Deputy Under Secretary Wilson Visits Flint, Discusses Ongoing USDA Efforts to Respond to Lead Crisis
FLINT, Mich., Feb. 10, 2016 – As part of the U.S. Department of Agriculture's ongoing efforts to support residents in Flint, Mich., Dr. Kathryn Wilson, Deputy Under Secretary for Food, Nutrition, and Consumer Services today announced that USDA will temporarily allow Michigan to use WIC funds to conduct lead testing for WIC participants. An estimated 3,800 WIC participants could potentially be tested as a result of this action.
The announcement came as Wilson visited a WIC clinic and elementary school in Michigan to discuss how residents can access USDA programs to help mitigate the ill effects of the city's water crisis on their health and wellbeing. USDA is supporting the U.S. Department of Health and Human Services and the state and local governments in providing relief to those affected by the water contamination.
Wilson also announced two measures to expand access to healthy foods that could mitigate the impacts of lead on children. In the affected Flint area, at least 28 schools, serving over 144,000 students, are eligible to adopt a program known as the Community Eligibility Provision that ensures universal access to school meals for all children in the school. CEP is targeted at high-poverty schools and has proven successful in ensuring more kids benefit from nutritious school meals. USDA will work in collaboration with Michigan to help as many eligible schools as possible adopt this provision.
In addition, Wilson announced that USDA recently expanded eligibility for the Summer Electronic Benefits Transfer (EBT) for Children program to include areas experiencing extreme circumstances, such as Flint. Priority for expanding summer EBT was previously focused solely on rural areas. The program delivers EBT nutrition assistance benefits to families who have children eligible for free or reduced-price school meals. These benefits provide families with needed assistance in purchasing healthy foods for their children in the summer months when school meals are not served. Michigan must submit an initial application by Friday for Flint to participate in the program.
"The programs of the USDA's Food and Nutrition Service are there to help because they're a vital source of nutrition for children, infants, and adults," said Wilson. "Our goal is simple: to encourage folks to maximize the healthy foods they have available in order to mitigate the effects of lead. We're working in partnership with other federal agencies to make every possible resource available to help. We encourage people affected by this crisis to visit the local health department to find out what nutrition programs they may be eligible for that could help."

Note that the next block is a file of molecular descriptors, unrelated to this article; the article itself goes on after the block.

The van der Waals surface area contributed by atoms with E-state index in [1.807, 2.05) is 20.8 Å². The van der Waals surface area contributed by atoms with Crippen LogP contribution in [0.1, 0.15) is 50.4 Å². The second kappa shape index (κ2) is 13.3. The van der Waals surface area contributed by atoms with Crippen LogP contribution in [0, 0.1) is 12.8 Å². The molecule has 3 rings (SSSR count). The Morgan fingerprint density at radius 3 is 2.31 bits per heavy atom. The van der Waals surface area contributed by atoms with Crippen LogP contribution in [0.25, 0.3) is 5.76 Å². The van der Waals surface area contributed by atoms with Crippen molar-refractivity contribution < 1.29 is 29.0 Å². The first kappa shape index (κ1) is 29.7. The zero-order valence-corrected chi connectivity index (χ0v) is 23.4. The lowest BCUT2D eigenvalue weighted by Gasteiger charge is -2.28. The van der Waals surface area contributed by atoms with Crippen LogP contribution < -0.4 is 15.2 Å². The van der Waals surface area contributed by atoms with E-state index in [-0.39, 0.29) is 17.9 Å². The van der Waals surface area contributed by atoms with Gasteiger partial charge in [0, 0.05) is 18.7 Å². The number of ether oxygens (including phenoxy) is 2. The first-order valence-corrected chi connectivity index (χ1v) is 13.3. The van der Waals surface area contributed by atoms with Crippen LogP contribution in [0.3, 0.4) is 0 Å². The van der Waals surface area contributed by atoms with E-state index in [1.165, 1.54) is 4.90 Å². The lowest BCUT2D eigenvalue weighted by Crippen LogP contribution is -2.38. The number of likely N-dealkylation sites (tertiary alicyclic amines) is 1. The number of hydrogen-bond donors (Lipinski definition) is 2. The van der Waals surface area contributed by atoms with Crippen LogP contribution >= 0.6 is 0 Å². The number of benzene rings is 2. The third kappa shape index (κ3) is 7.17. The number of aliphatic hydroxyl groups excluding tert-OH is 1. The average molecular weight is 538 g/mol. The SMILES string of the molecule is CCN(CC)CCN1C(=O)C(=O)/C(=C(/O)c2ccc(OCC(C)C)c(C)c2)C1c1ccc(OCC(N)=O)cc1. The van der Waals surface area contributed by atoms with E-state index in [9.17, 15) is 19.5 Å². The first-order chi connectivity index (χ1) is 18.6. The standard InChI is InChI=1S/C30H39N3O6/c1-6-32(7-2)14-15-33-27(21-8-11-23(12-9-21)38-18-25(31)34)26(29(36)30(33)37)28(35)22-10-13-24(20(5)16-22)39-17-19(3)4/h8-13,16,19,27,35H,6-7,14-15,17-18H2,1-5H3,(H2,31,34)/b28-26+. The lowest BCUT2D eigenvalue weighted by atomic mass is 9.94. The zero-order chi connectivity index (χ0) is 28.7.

FNS has been working with state agencies in Michigan to address the lead crisis since September 2015. The agency has been working closely with the Michigan Department of Education (MDE) to address the effects of the crisis through the school meals programs, and with the Michigan Department of Health and Human Services (MDHHS) to provide assistance through the WIC program. Some of the most recent actions include:
- On January 25, FNS approved the state's request for $62,700 in additional funding to expand the Fresh Fruit and Vegetable Program to more eligible schools, providing additional fresh fruits and vegetables at no cost to students. The additional funding, along with practical technical assistance on menu planning strategies, is designed to aid schools in identifying and incorporating more foods high in vitamin C, calcium, and iron that can help reduce lead levels in the body.
- Mothers of formula-fed infants participating in WIC have been given the option to receive ready-to-feed formula instead of the standard powdered formula. In addition, the 7,585 Flint residents participating in the WIC program (including 1,527 women, 1,792 infants, and 4,266 children) are being offered water filters, and other supportive services.
- FNS is also currently working with the state on a request for additional support through USDA Foods, to provide targeted items that could aid in mitigating the effects of lead absorption, via Disaster Household Distribution through The Emergency Food Assistance Program (TEFAP).
- Through its Child and Adult Care Food Program (CACFP), Supplemental Nutrition Assistance Program (SNAP) nutrition education, and its support for food banks, FNS is leveraging partnerships with community-based organizations and farmers markets to increase nutrition education efforts on how healthy food may help mitigate lead absorption.
For more information about USDA's support for those affected by the Flint lead crisis, please visit our Flint Fact Sheet.
USDA's Food and Nutrition Service administers 15 nutrition assistance programs that, together, comprise America's nutrition safety net. They include school lunch and breakfast, WIC, TEFAP, CNAP, CACFP, summer meals programs, and more. For more information, visit www.fns.usda.gov.
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